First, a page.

NvA in Solidarity with the Peoples of East Timor, West Papua, Indonesia and Bougainville

The following is not necessarily entirely representative of all members of 'Journey of Peace'. For this to be the case it would have had to be written as a group process.

The energy of defiance filled within me as nine of us peacefully trespassed into the Canungra Land Warfare Centre (C.L.W.C) to the haunting sounds of 'Ko Lele Mai' (a traditional East Timorese song) filling the air. The nonviolent action drew attention to the Australian military's complicity in the repeated human rights abuses perpetrated against the people of Indonesia, East Timor, West Papua and Bougainville through the training and arming of Indonesian and Papuan New Guinean soldiers. Some of the seventy plus people present had walked the seventy-four kilometres to Canungra over four days. After a day in Canungra town and a lively night of dancing and music we meet the rest of the protesters. Together we walked the last two kilometres to the base where the demonstration continued.

We were arrested by police shortly after entering the base, as we attempted to establish an office for conscientious objection inside the School of Military Intelligence (part of the C.L.W.C). The action was designed to build public resistance to the training and arming of Indonesian and Papuan New Guinean soldiers. We also acted, in the face of consistent Government betrayal of the East Timorese, to personally uphold Australia's World War Two promise not to forget the East Timorese.

The day of the demonstration, August 17, marked the fifty-second anniversary of Indonesian independence. The same right of independence enjoyed by Indonesia has not been extended to the people of East Timor and West Papua nor is the right of democracy enjoyed by the people of Indonesia.


We made three demands.

1. That the Australian Defence Forces stop training and arming Indonesian and Papuan New Guinean defence forces.

2. That the Australian Defence Forces release the names and unit and battalion numbers of all Indonesian and Papuan New Guinean defence forces trained in Australia.

3. That the Australian Government and Defence Force honours the World War Two promise not to forget the people of East Timor.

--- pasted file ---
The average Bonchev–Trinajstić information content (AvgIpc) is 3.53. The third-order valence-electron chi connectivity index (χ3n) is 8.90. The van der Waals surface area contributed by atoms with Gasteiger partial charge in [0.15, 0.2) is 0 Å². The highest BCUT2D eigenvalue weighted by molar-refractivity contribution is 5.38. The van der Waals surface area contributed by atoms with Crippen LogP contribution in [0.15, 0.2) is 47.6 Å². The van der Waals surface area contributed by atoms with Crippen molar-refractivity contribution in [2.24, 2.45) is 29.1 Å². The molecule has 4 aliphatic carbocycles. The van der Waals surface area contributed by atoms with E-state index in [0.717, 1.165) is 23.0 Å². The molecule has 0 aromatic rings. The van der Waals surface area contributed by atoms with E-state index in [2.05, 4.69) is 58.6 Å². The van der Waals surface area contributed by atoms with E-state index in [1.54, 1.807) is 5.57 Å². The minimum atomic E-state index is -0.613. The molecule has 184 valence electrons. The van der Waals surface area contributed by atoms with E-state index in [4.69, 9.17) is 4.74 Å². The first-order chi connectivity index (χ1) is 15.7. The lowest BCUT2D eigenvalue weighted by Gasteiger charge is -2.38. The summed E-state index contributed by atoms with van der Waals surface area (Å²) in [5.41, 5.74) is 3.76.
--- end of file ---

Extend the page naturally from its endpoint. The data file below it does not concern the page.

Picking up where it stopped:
Historical Background

East Timor was invaded by Indonesian in 1975. The invasion and continual occupation has resulted in the death of over 200,000 East Timorese (roughly one-third of the population). East Timorese die from starvation, denial of medical aid, torture and actual killing1. Successive Australian governments have betrayed the East Timorese and kicked them while they're down, despite promising never to forget them. This promise was made to the people of East Timor in 1943 by Australian commandos on behalf of all Australians and government of the day. Some 40,000 East Timorese died defending Australia and the commandos against the Japanese.

In West Papua (renamed Irian Jaya by the Indonesians) for over thirty years the Indigenous peoples have been subjected to increasing repression from the military and systematic exploitation of their tribal lands, rivers and forests. Amnesty International reports even the simple act of peacefully raising the 'Morning Star', the West Papuan flag, can result in life imprisonment2 with a high possibility of torture or even death whilst in detention3. Throughout the rest of Indonesia pro-democracy activists, farmers, unionists and religious activists also face a harsh campaign of detention, torture and harassment by the military-backed Indonesian government4. In Bougainville the war continues to rage as Bougainvilleans struggle to strengthen their communities, meet basic needs and resist the violence, especially from the Australian trained and armed Papuan New Guinean Defence Force (PNGDF)5.

Australian Military training of the Indonesian Military and PNGDF6

In Indonesia and Papua New Guinea, Australia is directly implicated in the violence against our neighbours through our military and economic support of Indonesian and Papuan New Guinean elites. The real role of the Australian, Indonesian and Papuan New Guinean military is to protect elite's mining interests in the Timor Sea, West Papua and Bougainville and corporate interests in Indonesia.

Australia has trained over half the PNGDF and also supplied arms and helicopters. Australia also trains the Indonesian military including notorious Kopassus and Rajawali, Morok, SGI and other units and battalions consistently documented by Amnesty International as having committed horrific human rights abuses against their own people but in particular against the people of East Timor whose resistance continues to grow in strength.

Along with the Land Command Battle School at Tully (in Far North Queensland) and the Special Air Service (SAS) regiment in Swanbourne, Western Australia, the C.L.W.C. trains the largest number of Indonesian troops in Australia. Australia is also increasingly committed to training Indonesian troops inside Indonesia. As the United States of America pulled back from their defence commitment to Indonesia after the public outrage over the Dili massacre in 1991 Australia stepped in to help fill the gap. This military cooperation was formalised by the secret Indonesian/Australian security treaty made public in 1995. Much of the detail of the nature of training and those Indonesian and Papuan New Guinean soldiers participating in training is protected by official secrecy.

The suffering of the people of Indonesia, East Timor, West Papua and Bougainville caused by Australia's training and arming of Indonesian and Papuan New Guinean troops is immeasurable in its breadth and depth of pain. For those Australians who are trying to come to terms with our complicity in the suffering of our neighbours, the sadness, guilt, rage and pain we feel is also deep.

An Experiment in Nonviolence

From the beginning our action was an intentional experiment in the principles and dynamics of nonviolence. The group's name, Journey of Peace, reflected our desire to integrate the longing for peace in our region with a peaceful process. As Gandhi observed, "If we take care of the means, we are bound to reach the end sooner or later"7.